Do educational tools influence what patients prefer?


Stakeholders across the medical product life cycle are eager to find out what patients prefer. From the pharmaceutical companies that develop new treatments, to the authorities that decide if they should become available to patients, and at what price. But to be useful in decision-making, the patient preferences collected need to be informed. A recent Patient Education and Counseling publication explores the use of educational tools in patient preference studies, and finds that sometimes, they influence patients’ preferences.

Guidance on how to design and frame training materials for preference studies is currently lacking. And there is uncertainty about how patient preferences are influenced by educational tools. Researchers at Uppsala University are finding out what treatment options patients with rheumatoid arthritis prefer. They are contributing data from the patient preference studies they are conducting outside the framework of the PREFER project, to help build robust and evidence-built recommendations for how to perform patient preference studies in the best way. In their pursuits, they also took a closer look at how the educational material offered to participants might have influenced the results of their study.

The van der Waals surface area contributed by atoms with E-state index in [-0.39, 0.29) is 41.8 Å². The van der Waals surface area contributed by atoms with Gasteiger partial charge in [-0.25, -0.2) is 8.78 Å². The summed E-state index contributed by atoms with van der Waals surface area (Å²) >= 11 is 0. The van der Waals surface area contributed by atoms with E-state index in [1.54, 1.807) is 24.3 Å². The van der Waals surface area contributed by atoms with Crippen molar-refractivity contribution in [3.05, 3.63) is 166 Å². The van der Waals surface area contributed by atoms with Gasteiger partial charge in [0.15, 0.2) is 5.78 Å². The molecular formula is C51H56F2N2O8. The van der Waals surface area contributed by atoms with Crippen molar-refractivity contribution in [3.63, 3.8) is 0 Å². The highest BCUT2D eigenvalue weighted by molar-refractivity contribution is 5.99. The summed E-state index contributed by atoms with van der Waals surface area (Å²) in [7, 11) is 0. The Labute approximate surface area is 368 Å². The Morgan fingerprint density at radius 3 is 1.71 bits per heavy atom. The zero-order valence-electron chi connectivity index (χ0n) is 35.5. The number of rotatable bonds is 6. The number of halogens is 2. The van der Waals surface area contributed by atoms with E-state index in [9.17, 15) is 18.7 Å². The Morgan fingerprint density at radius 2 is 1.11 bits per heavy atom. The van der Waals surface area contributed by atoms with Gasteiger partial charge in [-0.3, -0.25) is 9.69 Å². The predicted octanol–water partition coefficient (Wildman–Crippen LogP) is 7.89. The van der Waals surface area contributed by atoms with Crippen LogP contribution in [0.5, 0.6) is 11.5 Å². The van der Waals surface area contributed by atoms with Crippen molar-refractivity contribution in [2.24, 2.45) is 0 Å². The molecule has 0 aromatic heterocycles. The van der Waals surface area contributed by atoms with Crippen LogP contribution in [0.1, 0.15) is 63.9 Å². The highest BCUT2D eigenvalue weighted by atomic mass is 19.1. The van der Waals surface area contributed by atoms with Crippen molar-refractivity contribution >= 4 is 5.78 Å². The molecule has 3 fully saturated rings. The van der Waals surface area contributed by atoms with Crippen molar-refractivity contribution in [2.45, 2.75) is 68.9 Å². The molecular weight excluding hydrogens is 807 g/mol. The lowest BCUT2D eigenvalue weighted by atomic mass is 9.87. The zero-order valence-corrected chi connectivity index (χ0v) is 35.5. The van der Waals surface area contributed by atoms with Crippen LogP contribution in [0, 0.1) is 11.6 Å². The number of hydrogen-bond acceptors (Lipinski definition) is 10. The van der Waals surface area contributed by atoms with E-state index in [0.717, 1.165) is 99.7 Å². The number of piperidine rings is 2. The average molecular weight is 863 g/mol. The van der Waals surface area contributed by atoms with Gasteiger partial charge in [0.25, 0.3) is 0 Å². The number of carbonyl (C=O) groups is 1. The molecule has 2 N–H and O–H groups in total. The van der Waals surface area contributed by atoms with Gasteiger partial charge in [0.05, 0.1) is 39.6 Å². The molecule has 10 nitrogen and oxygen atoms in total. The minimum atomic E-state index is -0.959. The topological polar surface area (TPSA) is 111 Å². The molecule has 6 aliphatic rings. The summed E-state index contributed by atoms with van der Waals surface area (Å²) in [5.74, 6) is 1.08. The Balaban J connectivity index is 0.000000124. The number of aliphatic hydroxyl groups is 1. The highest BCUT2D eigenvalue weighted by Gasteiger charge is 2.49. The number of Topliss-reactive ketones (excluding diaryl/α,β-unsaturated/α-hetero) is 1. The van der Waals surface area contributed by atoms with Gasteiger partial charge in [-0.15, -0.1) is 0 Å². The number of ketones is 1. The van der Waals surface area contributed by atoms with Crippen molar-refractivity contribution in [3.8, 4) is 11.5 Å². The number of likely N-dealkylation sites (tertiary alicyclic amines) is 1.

During the study, survey respondents were either provided with training materials in plain text or through an online educational tool. Then, respondents took part in a benefit-risk trade-off exercise known as a discrete choice experiment. When looking at the results, it became clear that the two groups, after receiving the same preparatory information in two different ways, had different preferences. The group that were assigned to the training material in the educational tool was more concerned about side-effects. The other group, who got the information in plain-text, was more concerned about treatment effectiveness and administration methods.

“It is important for us, as researchers, to know that educational tools can influence the outcomes of a patient preference study. Whether that is a good, bad or neutral phenomenon, and why it is happening, is something that needs to be explored in future studies. Either way, knowing that educational tools can influence patients’ preferences is important. It is another step towards enabling patient-centric decision-making across the medical product life cycle” says Karin Schölin Bywall, one of the authors of the recent Patient Education and Counseling paper. 

Explore PREFER publications

K.S.  Bywall,  J.  Veldwijk,  M.G. Hansson et  al.,  Does being exposed to  an  educational tool  influence patient preferences? The influence of an educational tool on patient preferences assessed by a discrete choice experiment., Patient Education and Counseling, 10 March 2021 

By Anna Holm

Last modified: 2021-11-10